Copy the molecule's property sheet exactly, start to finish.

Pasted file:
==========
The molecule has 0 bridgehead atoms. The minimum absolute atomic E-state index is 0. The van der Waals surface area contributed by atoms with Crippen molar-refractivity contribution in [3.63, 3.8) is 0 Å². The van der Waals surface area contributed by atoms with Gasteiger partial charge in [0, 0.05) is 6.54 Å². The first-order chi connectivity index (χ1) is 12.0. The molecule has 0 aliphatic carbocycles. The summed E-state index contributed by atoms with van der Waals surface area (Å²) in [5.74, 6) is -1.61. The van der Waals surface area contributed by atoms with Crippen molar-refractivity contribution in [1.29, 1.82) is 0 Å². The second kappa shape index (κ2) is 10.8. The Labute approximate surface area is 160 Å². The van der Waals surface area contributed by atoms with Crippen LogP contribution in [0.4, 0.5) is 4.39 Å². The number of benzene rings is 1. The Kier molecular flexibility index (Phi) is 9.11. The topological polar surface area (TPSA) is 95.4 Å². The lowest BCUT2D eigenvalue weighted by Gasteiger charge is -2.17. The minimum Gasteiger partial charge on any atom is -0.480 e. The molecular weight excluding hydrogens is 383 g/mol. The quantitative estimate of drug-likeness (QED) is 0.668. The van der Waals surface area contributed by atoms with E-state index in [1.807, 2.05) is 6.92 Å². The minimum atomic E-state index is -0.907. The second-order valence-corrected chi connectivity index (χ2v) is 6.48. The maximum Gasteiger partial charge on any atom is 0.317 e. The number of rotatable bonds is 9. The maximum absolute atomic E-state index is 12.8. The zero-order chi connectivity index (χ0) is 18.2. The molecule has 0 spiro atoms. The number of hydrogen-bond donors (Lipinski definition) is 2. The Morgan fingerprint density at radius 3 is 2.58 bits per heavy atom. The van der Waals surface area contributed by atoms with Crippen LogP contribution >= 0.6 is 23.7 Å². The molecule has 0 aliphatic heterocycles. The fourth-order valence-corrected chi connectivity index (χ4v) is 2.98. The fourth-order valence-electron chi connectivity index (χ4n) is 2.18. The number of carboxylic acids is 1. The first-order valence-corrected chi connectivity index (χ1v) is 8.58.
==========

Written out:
The molecule has 0 bridgehead atoms. The minimum absolute atomic E-state index is 0. The van der Waals surface area contributed by atoms with Crippen molar-refractivity contribution in [3.63, 3.8) is 0 Å². The van der Waals surface area contributed by atoms with Gasteiger partial charge in [0, 0.05) is 6.54 Å². The first-order chi connectivity index (χ1) is 12.0. The molecule has 0 aliphatic carbocycles. The summed E-state index contributed by atoms with van der Waals surface area (Å²) in [5.74, 6) is -1.61. The van der Waals surface area contributed by atoms with Crippen molar-refractivity contribution in [1.29, 1.82) is 0 Å². The second kappa shape index (κ2) is 10.8. The Labute approximate surface area is 160 Å². The van der Waals surface area contributed by atoms with Crippen LogP contribution in [0.4, 0.5) is 4.39 Å². The number of benzene rings is 1. The Kier molecular flexibility index (Phi) is 9.11. The topological polar surface area (TPSA) is 95.4 Å². The lowest BCUT2D eigenvalue weighted by Gasteiger charge is -2.17. The minimum Gasteiger partial charge on any atom is -0.480 e. The molecular weight excluding hydrogens is 383 g/mol. The quantitative estimate of drug-likeness (QED) is 0.668. The van der Waals surface area contributed by atoms with E-state index in [1.807, 2.05) is 6.92 Å². The minimum atomic E-state index is -0.907. The second-order valence-corrected chi connectivity index (χ2v) is 6.48. The maximum Gasteiger partial charge on any atom is 0.317 e. The number of rotatable bonds is 9. The maximum absolute atomic E-state index is 12.8. The zero-order chi connectivity index (χ0) is 18.2. The molecule has 0 spiro atoms. The number of hydrogen-bond donors (Lipinski definition) is 2. The Morgan fingerprint density at radius 3 is 2.58 bits per heavy atom. The van der Waals surface area contributed by atoms with Crippen LogP contribution >= 0.6 is 23.7 Å². The molecule has 0 aliphatic heterocycles. The fourth-order valence-corrected chi connectivity index (χ4v) is 2.98. The fourth-order valence-electron chi connectivity index (χ4n) is 2.18. The number of carboxylic acids is 1. The first-order valence-corrected chi connectivity index (χ1v) is 8.58.